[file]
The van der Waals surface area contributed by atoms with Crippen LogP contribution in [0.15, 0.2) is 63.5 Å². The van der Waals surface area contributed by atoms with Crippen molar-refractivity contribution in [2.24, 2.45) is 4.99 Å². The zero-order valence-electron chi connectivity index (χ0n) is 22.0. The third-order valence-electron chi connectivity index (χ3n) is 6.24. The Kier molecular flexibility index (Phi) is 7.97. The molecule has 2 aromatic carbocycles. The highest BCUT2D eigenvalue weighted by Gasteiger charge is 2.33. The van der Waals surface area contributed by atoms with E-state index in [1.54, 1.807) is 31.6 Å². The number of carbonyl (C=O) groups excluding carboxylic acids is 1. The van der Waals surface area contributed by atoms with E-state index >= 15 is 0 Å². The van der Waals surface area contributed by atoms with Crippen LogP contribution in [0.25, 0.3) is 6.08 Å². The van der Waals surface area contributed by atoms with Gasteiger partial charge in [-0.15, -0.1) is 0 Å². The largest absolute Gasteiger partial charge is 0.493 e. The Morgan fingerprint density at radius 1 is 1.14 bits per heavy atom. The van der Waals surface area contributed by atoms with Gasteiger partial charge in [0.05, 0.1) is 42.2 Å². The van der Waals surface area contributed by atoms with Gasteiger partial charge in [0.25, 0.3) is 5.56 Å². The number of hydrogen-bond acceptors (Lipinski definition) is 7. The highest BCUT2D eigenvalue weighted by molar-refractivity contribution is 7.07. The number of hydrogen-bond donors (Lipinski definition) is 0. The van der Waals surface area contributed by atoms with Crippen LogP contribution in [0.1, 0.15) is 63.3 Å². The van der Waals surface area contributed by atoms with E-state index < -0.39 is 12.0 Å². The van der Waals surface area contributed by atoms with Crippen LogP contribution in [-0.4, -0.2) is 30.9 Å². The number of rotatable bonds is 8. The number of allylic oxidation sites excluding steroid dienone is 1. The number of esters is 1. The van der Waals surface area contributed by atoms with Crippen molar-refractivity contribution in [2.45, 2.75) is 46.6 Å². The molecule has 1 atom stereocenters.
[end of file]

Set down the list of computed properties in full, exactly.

The van der Waals surface area contributed by atoms with Crippen LogP contribution in [0.15, 0.2) is 63.5 Å². The van der Waals surface area contributed by atoms with Crippen molar-refractivity contribution in [2.24, 2.45) is 4.99 Å². The zero-order valence-electron chi connectivity index (χ0n) is 22.0. The third-order valence-electron chi connectivity index (χ3n) is 6.24. The Kier molecular flexibility index (Phi) is 7.97. The molecule has 2 aromatic carbocycles. The highest BCUT2D eigenvalue weighted by Gasteiger charge is 2.33. The van der Waals surface area contributed by atoms with E-state index in [1.54, 1.807) is 31.6 Å². The number of carbonyl (C=O) groups excluding carboxylic acids is 1. The van der Waals surface area contributed by atoms with E-state index >= 15 is 0 Å². The van der Waals surface area contributed by atoms with Crippen LogP contribution in [0.25, 0.3) is 6.08 Å². The van der Waals surface area contributed by atoms with Gasteiger partial charge in [-0.15, -0.1) is 0 Å². The largest absolute Gasteiger partial charge is 0.493 e. The Morgan fingerprint density at radius 1 is 1.14 bits per heavy atom. The van der Waals surface area contributed by atoms with Gasteiger partial charge in [0.05, 0.1) is 42.2 Å². The van der Waals surface area contributed by atoms with Gasteiger partial charge in [0.25, 0.3) is 5.56 Å². The number of hydrogen-bond acceptors (Lipinski definition) is 7. The highest BCUT2D eigenvalue weighted by molar-refractivity contribution is 7.07. The number of hydrogen-bond donors (Lipinski definition) is 0. The van der Waals surface area contributed by atoms with Crippen LogP contribution in [0.1, 0.15) is 63.3 Å². The van der Waals surface area contributed by atoms with E-state index < -0.39 is 12.0 Å². The van der Waals surface area contributed by atoms with Crippen LogP contribution in [-0.4, -0.2) is 30.9 Å². The number of rotatable bonds is 8. The number of allylic oxidation sites excluding steroid dienone is 1. The number of esters is 1. The van der Waals surface area contributed by atoms with Crippen molar-refractivity contribution in [2.45, 2.75) is 46.6 Å². The molecule has 1 atom stereocenters.